Corporate governance - J.P. Morgan Asset Management
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Corporate governance

Business practices and voting information

As part of our commitment to delivering superior investment performance to our clients, we expect and encourage the companies in which we invest to demonstrate the highest standards of corporate governance and best business practice.

We examine the share structure and voting structure of the companies in which we invest, as well as the board balance, oversight functions and remuneration policy. These analyses then form the basis of our proxy voting and engagement activity.

J.P. Morgan Asset Management Voting Policy and Corporate Guidelines
Guidelines for portfolios managed within the UK Guidelines for portfolios managed outside the UK
Proxy voting: UK and Europe Q1 2019

JPMAM manages the voting rights of the shares entrusted to it as it would manage any other asset. It is the policy of JPMAM to vote in a prudent and diligent manner, based exclusively on our reasonable judgement of what will best serve the financial interests of our clients. So far as is practicable, we will vote at all of the meetings called by companies in which we are invested.

Summary of key voting statistics
Meetings voted (UK):
82 (96.5%)
Meetings voted (EUR):
140 (93.3%)*
 
   
Votes with management:
755 (98.3%)
Votes against management:
13 (1.7%)
Abstentions:
0 (0.0%)

*a further 13 meetings were not voted due to share blocking and/or conflicts of interest


The first quarter sees voting volumes in the UK and Europe start to increase as we head into the peak AGM season in April/May.


  • J.P. Morgan Asset Management voted against the Remuneration Report at Micro Focus International. The integration of Hewlett Packard Enterprise business (HPE) has been slower than expected, following the USD8.8bn acquisition in 2017. This resulted in the company deciding to rebase the HPE Software Additional Share Grant (ASG) awards, intended to retain key executives and deliver the 2020 business plan. The rebasing has been effected by the issuing of replacement ASG awards, which extend the performance period ending September 2019 to the three-year period ending September 2020. Although the reference share price is unchanged, meaning the awards are no less stretching, the timeline for the delivery of the value is extended to accommodate the slower-than-expected realisation of the benefits from the HPE transaction. The amendment of in-flight performance conditions is generally considered to be poor practice in the UK, and follows a year in which the company recognised exceptionally high gains for longstanding Executive Chairman Kevin Loosemore (GBP28.9m).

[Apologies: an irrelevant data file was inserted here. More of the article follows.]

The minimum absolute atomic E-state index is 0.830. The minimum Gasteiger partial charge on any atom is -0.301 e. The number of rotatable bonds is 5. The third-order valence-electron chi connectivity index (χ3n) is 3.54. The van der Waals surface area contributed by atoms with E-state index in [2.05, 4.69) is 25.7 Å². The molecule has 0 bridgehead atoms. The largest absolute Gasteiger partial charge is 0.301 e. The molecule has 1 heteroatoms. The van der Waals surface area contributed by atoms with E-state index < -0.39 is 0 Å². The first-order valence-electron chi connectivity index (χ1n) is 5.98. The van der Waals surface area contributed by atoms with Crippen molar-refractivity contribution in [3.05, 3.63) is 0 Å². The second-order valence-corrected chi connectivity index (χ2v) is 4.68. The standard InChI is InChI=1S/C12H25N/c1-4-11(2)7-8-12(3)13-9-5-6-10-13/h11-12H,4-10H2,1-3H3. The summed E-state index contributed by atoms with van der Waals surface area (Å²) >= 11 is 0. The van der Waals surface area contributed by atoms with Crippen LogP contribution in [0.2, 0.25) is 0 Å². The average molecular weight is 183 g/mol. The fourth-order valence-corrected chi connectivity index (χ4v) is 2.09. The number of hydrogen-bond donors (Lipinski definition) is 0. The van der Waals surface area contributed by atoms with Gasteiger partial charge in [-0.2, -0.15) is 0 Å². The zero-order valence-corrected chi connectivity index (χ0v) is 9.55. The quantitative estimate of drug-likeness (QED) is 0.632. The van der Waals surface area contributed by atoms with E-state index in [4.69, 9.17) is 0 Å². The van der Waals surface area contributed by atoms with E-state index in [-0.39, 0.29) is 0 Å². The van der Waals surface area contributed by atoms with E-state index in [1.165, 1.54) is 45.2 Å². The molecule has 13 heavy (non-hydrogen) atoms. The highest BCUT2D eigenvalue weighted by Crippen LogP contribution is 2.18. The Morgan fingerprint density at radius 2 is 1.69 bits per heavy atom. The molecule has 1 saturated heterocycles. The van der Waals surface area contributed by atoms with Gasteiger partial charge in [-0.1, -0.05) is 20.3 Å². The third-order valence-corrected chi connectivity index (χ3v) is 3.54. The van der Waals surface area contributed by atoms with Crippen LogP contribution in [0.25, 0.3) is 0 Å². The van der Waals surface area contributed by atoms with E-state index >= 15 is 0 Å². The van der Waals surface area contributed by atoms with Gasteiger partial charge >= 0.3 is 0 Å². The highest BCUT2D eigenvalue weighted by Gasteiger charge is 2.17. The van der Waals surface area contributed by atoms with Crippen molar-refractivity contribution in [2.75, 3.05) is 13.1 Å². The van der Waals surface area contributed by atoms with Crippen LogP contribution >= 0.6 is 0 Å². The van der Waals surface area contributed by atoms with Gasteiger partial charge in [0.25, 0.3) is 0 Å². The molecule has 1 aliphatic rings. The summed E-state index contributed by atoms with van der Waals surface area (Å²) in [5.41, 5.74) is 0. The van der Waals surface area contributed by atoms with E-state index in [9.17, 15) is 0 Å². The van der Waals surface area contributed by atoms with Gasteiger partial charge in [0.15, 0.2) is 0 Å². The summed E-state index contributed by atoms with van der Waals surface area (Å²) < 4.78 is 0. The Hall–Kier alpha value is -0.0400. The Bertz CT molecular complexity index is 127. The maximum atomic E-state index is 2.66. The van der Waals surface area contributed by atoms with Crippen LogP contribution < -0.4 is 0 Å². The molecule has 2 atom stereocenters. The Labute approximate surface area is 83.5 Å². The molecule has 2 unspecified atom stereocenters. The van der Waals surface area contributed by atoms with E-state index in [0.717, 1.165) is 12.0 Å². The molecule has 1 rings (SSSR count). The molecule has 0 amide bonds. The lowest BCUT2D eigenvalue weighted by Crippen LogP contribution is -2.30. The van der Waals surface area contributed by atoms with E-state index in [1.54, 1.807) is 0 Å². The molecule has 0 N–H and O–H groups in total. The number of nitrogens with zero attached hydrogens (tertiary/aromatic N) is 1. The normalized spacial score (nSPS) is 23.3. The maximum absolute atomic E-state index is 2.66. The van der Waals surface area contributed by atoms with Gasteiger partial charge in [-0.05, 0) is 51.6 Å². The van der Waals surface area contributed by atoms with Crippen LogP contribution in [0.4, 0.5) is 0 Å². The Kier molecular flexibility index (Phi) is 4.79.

• J.P. Morgan Asset Management also voted against both the Remuneration Report and the Remuneration Policy at Future plc. We were concerned at the Remuneration Committee’s decision to use discretion to award maximum bonuses to the CEO and CFO (150% and 125% of salary respectively), when the initial maximum was capped at 95%. We were also concerned that the Committee resolved to make early payments “on account” to CEO Zillah Byng-Thorne and CFO Penny Ladkin-Brand, in order to allow them to participate in the rights issue. The company explained that allowing them to invest GBP 400,000 (in the case of Byng-Thorne) and GBP 160,000 (in the case of Ladkin-Brand) in company shares “further aligned their interests with shareholders”.
  • J.P. Morgan Asset Management also opposed the re-election of three non-independent directors at Euromoney Institutional Investor plc. Kevin Beatty and Tim Collier are both serving executives at Daily Mail and General Trust (DMGT), which controls 49.04% of the company. A third director, Lorna Tilbian, is Head of the Media Sector of Numis Corporation, which is a broker to DMGT.
  • In Europe, J.P. Morgan Asset Management voted against remuneration at Trigano SA. Following the enactment of the Sapin 2 Act, smaller French companies are now required to table binding ex-post votes on the compensation elements granted to executives and board members for the first time. The company's remuneration practices fall below market standards, particularly in relation to transparency of executive bonuses, individual disclosure of salaries, and the lack of a bonus cap or long-term incentive arrangements. Although receiving significant dissent, the resolutions passed with the support of the controlling Feuillet family, which owns 57% of the shares and 71.5% of the votes, thanks to double voting rights.
  • In Spain, J.P. Morgan Asset Management opposed issuances of shares and convertible bonds without preemptive rights at Bankia. The resolutions allowed the company to increase its capital, in one or several stages, by up to 50%, without consulting the general meeting. The board was also empowered to exclude pre-emptive rights for existing shareholders. Although the issuance requests complied with local market best practice, our preference for lower limits for capital increases without pre-emptive rights, as stipulated in our own guidelines, was not met.
  • Year-to-date, J.P. Morgan Asset Management has engaged with 58 companies in the UK and Europe on ESG issues (not counting scheduled one-to-one meetings). Of these, 13 were in-person meetings to discuss corporate governance issues at portfolio companies, 15 were consultations over remuneration arrangements, and 9 were in relation to social or environmental issues.

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